Hurricane Dorian (2019), a category-five tropical cyclone (TC), was characterized by a large spread in track forecasts as it moved northwest. A set of 80 ensemble forecasts from the Hurricane Analysis and Forecast System (HAFS) was produced to evaluate Dorian’s track spread and the factors that contributed to it. Track spread was particularly critical at long lead times (5–7 days after initialization near the Lesser Antilles), due to the uncertainty in the location of landfall and hazards. Four clusters of members were analyzed based on the 7-day track, characterized by Dorian moving: 1) slowly near the northern Bahamas (closest to reality), 2) across the Florida Peninsula, 3) slowly into Florida’s east coast, and 4) quickly north of The Bahamas. Ensemble sensitivity techniques were applied to identify areas that were most critical for Dorian’s track. Key differences were found in the strength of the subtropical ridge over the western Atlantic with a weaker ridge and slower easterly steering flow in the offshore groups. Subtle differences in the synoptic pattern over the United States also appeared to affect the timing of Dorian’s northward turn, specifically the strength of a shortwave trough moving over the Ohio Valley. Despite some early track differences, the correlation between early and late track errors was not significant. An examination of four members further highlights the differences in steering and the strength of the subtropical ridge. This study demonstrates the utility of ensemble datasets for studying TC forecast uncertainty, and the importance of medium-range modeling of synoptic-scale steering features to accurately predict the track of tropical cyclones.

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Alexander Lemburg and Andreas H. Fink

Abstract

In the last few years, central Europe faced a number of severe, record-breaking heatwaves. Previous studies focused on predictability of heatwaves on medium-range to subseasonal time scales (5–30 days). However, also short-range (3-day) forecasts of maximum temperature (Tmax) can exhibit substantial errors even on larger spatial scales. This study investigates the causes of short-range forecast errors in Tmax over central Europe for the summers of 2015–20 using the 50-member ensemble of the operational ECMWF-IFS (ECMWF-ENS). The 3-day forecast errors, individually calculated for each ensemble member with respect to a 0–18-h control forecast, are fed into a multivariate linear regression model to study the relative importance of different error sources. Outside of heatwaves, errors in Tmax forecasts are predominantly caused by incorrectly predicted downwelling shortwave radiation, mainly due to errors in low cloud cover. During heatwaves, ECMWF-ENS exhibits a systematic underestimation of Tmax (−0.4 K), which is exacerbated under clear-sky and low wind conditions, and other error sources gain importance: the second most important error source is over- or underestimation of nocturnal temperatures in the residual layer. Additional Lagrangian trajectory analysis for the years 2018–20 (due to limited data availability) suggests a link to accumulating errors in near-surface diabatic heating of air masses associated with forecast errors in residence time over land and cloud cover. Regionally, other physical processes can be of dominant importance during heatwaves. Coastal regions are influenced by errors in near-surface wind whereas errors in soil moisture are more important in southeastern parts of central Europe.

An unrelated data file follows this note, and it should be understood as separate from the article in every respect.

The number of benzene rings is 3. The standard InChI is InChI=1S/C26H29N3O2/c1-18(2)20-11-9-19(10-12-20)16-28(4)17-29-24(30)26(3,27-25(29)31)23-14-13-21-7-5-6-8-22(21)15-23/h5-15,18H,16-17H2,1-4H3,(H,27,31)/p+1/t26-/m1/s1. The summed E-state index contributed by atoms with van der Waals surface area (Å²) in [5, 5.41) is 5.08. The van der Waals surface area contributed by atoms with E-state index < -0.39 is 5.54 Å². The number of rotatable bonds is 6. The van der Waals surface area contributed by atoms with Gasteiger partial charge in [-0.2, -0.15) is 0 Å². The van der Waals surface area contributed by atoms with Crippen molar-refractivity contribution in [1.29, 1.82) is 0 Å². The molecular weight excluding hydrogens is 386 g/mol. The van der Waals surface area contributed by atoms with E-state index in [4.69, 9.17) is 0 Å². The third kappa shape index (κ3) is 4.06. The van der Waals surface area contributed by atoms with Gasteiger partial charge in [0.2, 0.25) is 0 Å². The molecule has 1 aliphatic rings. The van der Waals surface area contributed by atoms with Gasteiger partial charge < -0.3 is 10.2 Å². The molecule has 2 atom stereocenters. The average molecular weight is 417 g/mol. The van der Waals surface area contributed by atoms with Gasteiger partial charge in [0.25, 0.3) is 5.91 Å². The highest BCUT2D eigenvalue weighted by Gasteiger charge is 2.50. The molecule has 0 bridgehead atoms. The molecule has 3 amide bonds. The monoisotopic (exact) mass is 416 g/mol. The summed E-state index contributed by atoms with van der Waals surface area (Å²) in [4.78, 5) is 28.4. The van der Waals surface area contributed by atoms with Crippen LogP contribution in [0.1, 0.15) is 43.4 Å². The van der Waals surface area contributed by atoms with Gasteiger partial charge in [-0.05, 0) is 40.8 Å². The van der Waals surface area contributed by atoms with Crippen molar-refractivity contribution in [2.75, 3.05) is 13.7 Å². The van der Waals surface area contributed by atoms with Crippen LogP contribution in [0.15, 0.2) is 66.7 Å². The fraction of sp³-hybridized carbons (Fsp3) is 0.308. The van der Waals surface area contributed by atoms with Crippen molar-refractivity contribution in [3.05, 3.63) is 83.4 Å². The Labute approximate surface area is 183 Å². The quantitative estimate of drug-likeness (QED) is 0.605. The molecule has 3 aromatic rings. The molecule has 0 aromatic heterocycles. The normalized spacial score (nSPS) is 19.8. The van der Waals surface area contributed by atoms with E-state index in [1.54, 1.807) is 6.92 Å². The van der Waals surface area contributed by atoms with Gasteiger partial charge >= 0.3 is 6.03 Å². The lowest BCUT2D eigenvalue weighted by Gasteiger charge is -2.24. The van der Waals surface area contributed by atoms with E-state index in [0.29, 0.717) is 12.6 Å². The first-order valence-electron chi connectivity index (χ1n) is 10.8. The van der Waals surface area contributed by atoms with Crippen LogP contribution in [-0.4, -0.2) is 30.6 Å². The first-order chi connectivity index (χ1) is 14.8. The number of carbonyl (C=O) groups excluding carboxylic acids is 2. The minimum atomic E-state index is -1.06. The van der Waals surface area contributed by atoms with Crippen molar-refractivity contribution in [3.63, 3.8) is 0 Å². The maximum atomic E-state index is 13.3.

Open access
S. Abhik, Harry H. Hendon, and Chidong Zhang

Abstract

The Madden-Julian Oscillation (MJO) is often observed to weaken or sometimes completely decay as its convective anomaly moves from the Indian Ocean over the Maritime Continent (MC), which is known as the MC barrier effect on the MJO. This barrier effect is often exaggerated in numerical models. Using 23 years of the retrospective intraseasonal forecast from two coupled model systems with useful MJO prediction skills, we show that the predictive skill of the RMM index for the continuously propagating MJO events across the MC region is higher than for the blocked MJO events. The greater prediction skill is not related to the higher initial RMM amplitude for the continuous MJO events. Rather the higher skill arises from the more persistent behavior of the propagating MJO events as the convective anomaly moves through the MC region into the western Pacific. The potential predictability is similar for both types of MJO events, suggesting the forecast models hardly differentiate both the MJO events in prediction; they only maintain higher RMM magnitudes of the continuously propagating events. An analysis of a global reanalysis dataset reveals that the blocked events are often associated with persistent higher surface pressures over colder sea surface temperatures in the central Pacific, suggesting the large-scale environment plays a role in promoting or inhibiting the MJO propagation across the MC region. Caveats in the models to reproduce the observed MJO events are discussed.